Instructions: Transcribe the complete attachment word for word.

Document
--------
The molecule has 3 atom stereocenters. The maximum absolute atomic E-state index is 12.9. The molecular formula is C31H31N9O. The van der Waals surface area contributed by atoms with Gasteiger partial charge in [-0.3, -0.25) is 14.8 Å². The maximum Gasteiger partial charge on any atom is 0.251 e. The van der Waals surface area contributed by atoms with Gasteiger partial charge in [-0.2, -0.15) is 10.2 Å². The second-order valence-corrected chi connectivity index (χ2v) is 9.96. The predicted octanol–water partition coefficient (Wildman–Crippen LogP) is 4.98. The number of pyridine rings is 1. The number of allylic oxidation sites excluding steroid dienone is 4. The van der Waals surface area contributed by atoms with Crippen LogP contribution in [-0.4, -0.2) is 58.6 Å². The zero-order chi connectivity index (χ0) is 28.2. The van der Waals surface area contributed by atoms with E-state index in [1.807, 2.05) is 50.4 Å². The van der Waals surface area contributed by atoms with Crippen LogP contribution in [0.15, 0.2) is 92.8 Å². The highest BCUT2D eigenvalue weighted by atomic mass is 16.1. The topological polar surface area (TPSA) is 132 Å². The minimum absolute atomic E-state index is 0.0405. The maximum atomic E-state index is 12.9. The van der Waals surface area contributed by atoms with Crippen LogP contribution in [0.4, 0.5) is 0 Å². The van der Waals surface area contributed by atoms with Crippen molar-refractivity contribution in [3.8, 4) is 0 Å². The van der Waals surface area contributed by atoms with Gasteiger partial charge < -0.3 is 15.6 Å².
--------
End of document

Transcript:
The molecule has 3 atom stereocenters. The maximum absolute atomic E-state index is 12.9. The molecular formula is C31H31N9O. The van der Waals surface area contributed by atoms with Gasteiger partial charge in [-0.3, -0.25) is 14.8 Å². The maximum Gasteiger partial charge on any atom is 0.251 e. The van der Waals surface area contributed by atoms with Gasteiger partial charge in [-0.2, -0.15) is 10.2 Å². The second-order valence-corrected chi connectivity index (χ2v) is 9.96. The predicted octanol–water partition coefficient (Wildman–Crippen LogP) is 4.98. The number of pyridine rings is 1. The number of allylic oxidation sites excluding steroid dienone is 4. The van der Waals surface area contributed by atoms with Crippen LogP contribution in [-0.4, -0.2) is 58.6 Å². The zero-order chi connectivity index (χ0) is 28.2. The van der Waals surface area contributed by atoms with E-state index in [1.807, 2.05) is 50.4 Å². The van der Waals surface area contributed by atoms with Crippen LogP contribution in [0.15, 0.2) is 92.8 Å². The highest BCUT2D eigenvalue weighted by atomic mass is 16.1. The topological polar surface area (TPSA) is 132 Å². The minimum absolute atomic E-state index is 0.0405. The maximum atomic E-state index is 12.9. The van der Waals surface area contributed by atoms with Crippen LogP contribution in [0.4, 0.5) is 0 Å². The van der Waals surface area contributed by atoms with Crippen molar-refractivity contribution in [3.8, 4) is 0 Å². The van der Waals surface area contributed by atoms with Gasteiger partial charge < -0.3 is 15.6 Å².